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Set-top boxes

Before the FCC Vote: Set-Top Fight Redux

The FCC is set to vote Thursday on a proposal by Chairman Tom Wheeler to create a framework for a more open set-top box market. Using the handy moniker and hashtag #UnlockTheBox, Wheeler is hoping to institute a system that will give consumers the ability to view pay-TV content on third-party devices and within third-party apps. In all likelihood the proposal will pass in a party-line vote, with Democratic Commissioners Mignon Clyburn and Jessica Rosenworcel backing Chairman Wheeler. However, opposition groups have already turned out in force to protest the proposed rulemaking, which would start a new process designed to hash out how a market framework for set-top reform might be implemented.

On one side, Google (Nasdaq: GOOG), TiVo Inc. (Nasdaq: TIVO) and others believe the Federal Communications Commission (FCC) is doing the right thing by trying to regulate the set-top business in the face of a continued lack of market competition. On the other side, pay-TV operators and programmers have formed a group called the Future of TV Coalition and adamantly contend that further regulation would only hurt consumers.

Here's what's at stake.

Hardware issues
Pay-TV operators argue that any new technology mandate imposed on the set-tops they lease to subscribers will inevitably add cost and complexity to the video services business. They also assert that trying to open up the set-top market through regulation is more likely to short-circuit the evolution of apps-based video delivery already in progress. Cable companies have experience with mandates from the FCC. They lived through the era of the integrated security ban, which launched CableCARD technology and forced operators to spend money on new types of boxes with bolted-in CableCARD security modules.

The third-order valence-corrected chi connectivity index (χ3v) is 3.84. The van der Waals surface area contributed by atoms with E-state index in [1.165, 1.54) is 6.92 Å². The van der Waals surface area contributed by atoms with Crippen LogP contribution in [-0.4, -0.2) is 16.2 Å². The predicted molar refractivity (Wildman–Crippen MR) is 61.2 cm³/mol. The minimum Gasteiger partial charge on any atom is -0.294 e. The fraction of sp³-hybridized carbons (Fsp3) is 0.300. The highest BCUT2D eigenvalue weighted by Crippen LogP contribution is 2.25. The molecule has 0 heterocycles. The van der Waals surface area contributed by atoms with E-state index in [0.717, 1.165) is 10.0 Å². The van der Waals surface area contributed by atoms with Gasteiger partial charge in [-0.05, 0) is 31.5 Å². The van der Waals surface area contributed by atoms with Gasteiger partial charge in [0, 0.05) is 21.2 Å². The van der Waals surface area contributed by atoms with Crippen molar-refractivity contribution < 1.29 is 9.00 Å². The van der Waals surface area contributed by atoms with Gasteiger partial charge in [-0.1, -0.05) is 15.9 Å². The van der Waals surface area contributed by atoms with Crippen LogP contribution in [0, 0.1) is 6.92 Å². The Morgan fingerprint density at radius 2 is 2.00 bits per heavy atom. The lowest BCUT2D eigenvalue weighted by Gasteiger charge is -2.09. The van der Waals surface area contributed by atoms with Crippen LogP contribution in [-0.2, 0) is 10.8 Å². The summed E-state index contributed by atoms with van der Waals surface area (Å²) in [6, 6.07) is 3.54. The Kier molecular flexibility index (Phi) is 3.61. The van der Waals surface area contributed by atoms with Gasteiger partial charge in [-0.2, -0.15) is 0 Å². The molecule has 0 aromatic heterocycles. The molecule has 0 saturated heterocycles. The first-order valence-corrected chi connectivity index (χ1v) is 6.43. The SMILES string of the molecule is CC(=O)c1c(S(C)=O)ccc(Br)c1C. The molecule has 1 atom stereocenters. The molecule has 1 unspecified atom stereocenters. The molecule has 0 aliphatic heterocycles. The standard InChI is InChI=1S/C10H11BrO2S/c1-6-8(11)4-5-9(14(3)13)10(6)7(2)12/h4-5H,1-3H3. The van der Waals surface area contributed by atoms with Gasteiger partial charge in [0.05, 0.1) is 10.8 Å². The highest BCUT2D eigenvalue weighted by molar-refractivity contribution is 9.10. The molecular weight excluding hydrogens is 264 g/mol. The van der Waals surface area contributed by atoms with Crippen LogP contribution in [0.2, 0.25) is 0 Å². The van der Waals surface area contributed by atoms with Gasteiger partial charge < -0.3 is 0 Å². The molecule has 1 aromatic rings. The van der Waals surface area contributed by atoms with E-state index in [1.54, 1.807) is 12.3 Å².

However, proponents of the FCC plan say the new proposal is different, and that new set-top requirements could be implemented entirely through existing equipment and software updates. While operators claim they would need to create new adapter devices, Brad Love, a senior software engineer with technology company Hauppauge Digital Inc. , says he's proven in demonstrations that it's possible to implement the full FCC proposal quickly and with minimal effort through software development work. Love is a credible expert. He's one of the authors of the technical plan underlying the FCC proposal. (See How the FCC's Set-Top Plan Could Work.)


For more on TV technology trends, check out our dedicated video services content channel here on Light Reading.


Beyond the box
Despite the very real hardware considerations in the Unlock the Box initiative, the heart of the current set-top debate centers on an even bigger issue: whether or not pay-TV providers should be forced to unbundle their video content from the user interfaces they offer. Third-party technology companies don't just want to create new hardware for TV viewing. They want to create new user experiences. And that's where service providers have a major problem.

Next page: A political minefield

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